Energizer Shell received a reputable hit on 23 May. A longtime consultant resigned, accusing the company of permanent and intentional environmental damagein a dramatic and very public fashion.
Next week could be even worse for the dirty energy behemoth. That’s because a hearing is set to begin on May 30 in South Africa – one that could ruin it plans to blow up the ocean looking for more fossil fuels.
Save the Wild Coast
How The Canary Islands previously reported, a number of groups and communities mounted legal action against Shell toward the end of 2021. The cases opposed the company’s immediate plans to conduct seismic testing along the Wild Coast. Such tests indicate whether fossil fuels are present beneath the seabed. It involves blowing up the ocean with pulses regularly over a period of months.
Like the Daily Maverick reported, current scientific evidence shows that seismic surveys widely and negatively affects ocean ecosystemsfrom tiny organisms like zooplankton to large mammals like whales.
Natural Justice and other environmental and human rights-focused groups have filed an urgent ban request at the end of November. The judge in that case ruled against them, so Shell began its testing. Wild Coast community members and groups filed an additional emergency ban in early December. The judge ruled in their favor. The trial suspended Shell’s seismic activities, pending further legal proceedings.
Back in court
These legal proceedings must take place between 30 May and 1 June. In the meantime, two groups involved in the earlier case – Wild Justice and Greenpeace Africa – have asked to join the case brought by Wild Coast community members and groups. So the next steps will also consider that joining application.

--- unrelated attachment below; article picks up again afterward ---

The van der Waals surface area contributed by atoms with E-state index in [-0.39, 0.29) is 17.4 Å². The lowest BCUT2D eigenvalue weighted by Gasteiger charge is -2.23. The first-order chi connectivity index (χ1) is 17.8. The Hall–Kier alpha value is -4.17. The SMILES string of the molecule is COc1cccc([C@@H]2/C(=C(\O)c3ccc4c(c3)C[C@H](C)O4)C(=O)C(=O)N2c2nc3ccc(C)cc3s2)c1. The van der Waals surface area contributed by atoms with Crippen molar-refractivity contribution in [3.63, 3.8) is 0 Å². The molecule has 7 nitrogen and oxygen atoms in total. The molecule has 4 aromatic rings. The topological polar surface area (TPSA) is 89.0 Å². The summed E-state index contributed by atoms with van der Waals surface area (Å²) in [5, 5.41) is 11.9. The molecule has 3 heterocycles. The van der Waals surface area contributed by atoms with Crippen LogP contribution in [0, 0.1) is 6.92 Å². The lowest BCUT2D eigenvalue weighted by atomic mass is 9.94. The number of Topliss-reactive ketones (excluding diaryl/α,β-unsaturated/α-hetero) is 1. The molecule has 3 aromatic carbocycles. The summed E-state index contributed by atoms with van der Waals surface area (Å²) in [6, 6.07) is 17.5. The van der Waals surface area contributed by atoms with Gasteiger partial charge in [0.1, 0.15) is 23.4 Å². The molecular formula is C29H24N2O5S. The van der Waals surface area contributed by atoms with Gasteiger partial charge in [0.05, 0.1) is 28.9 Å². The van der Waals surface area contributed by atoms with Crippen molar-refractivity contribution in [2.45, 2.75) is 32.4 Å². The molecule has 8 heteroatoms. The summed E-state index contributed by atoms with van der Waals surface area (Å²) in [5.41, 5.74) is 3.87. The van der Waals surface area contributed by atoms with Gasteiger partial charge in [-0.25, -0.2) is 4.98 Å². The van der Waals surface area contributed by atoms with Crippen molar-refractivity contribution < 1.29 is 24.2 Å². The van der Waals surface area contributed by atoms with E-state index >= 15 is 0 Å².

Both the South African government and Shell will be under focus in the hearing. Candidates will argue that Shell does not have the necessary environmental authorization for testing under the National Environmental Management Act (NEMA) – nor has it adequately consulted with affected communities. In addition, they claim that Shell’s Environmental Management Program (EMPr) for testing is insufficient in terms of environmental damage and considering the rights of communities.
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The Department of Mineral Resources and Energy, meanwhile, is accused of not considering both climate change and the interests of the “whole community”including non-human ocean residents, when granting the exploration rights.
We aim to minimize the impact of our projects on the environment and be a good neighbor wherever we work, contributing to the well-being of neighboring communities.
A good neighbor?
The climate group Follow This recently gave Shell a chance to support his claim to be a “good neighbor,” ecologically speaking. The group that is trying to ensure change “from within” through proposing resolutions at shareholders ’meetings, demanded that the company strengthen its climate goals at its AGM on 24 May.
Shell’s opposition to the proposal adds weight to Caroline Dennett’s characterization of the company. The security consultant, who had worked with Shell for 11 years, dramatically resigned on 23 May. In LinkedIn post explaining the decision, she said:
Shell is fully aware that their ongoing oil and gas extraction and expansion projects are causing extreme damage to our climate, environment, nature and to humans.
The consultant accused the company of “double talk” about climate and “disrespect” for the risks involved.
Legal action, such as the immediate hearing in South Africa, gives an opportunity to force at least some of their expansion plans to reverse.
Featured image through SABC News / YouTube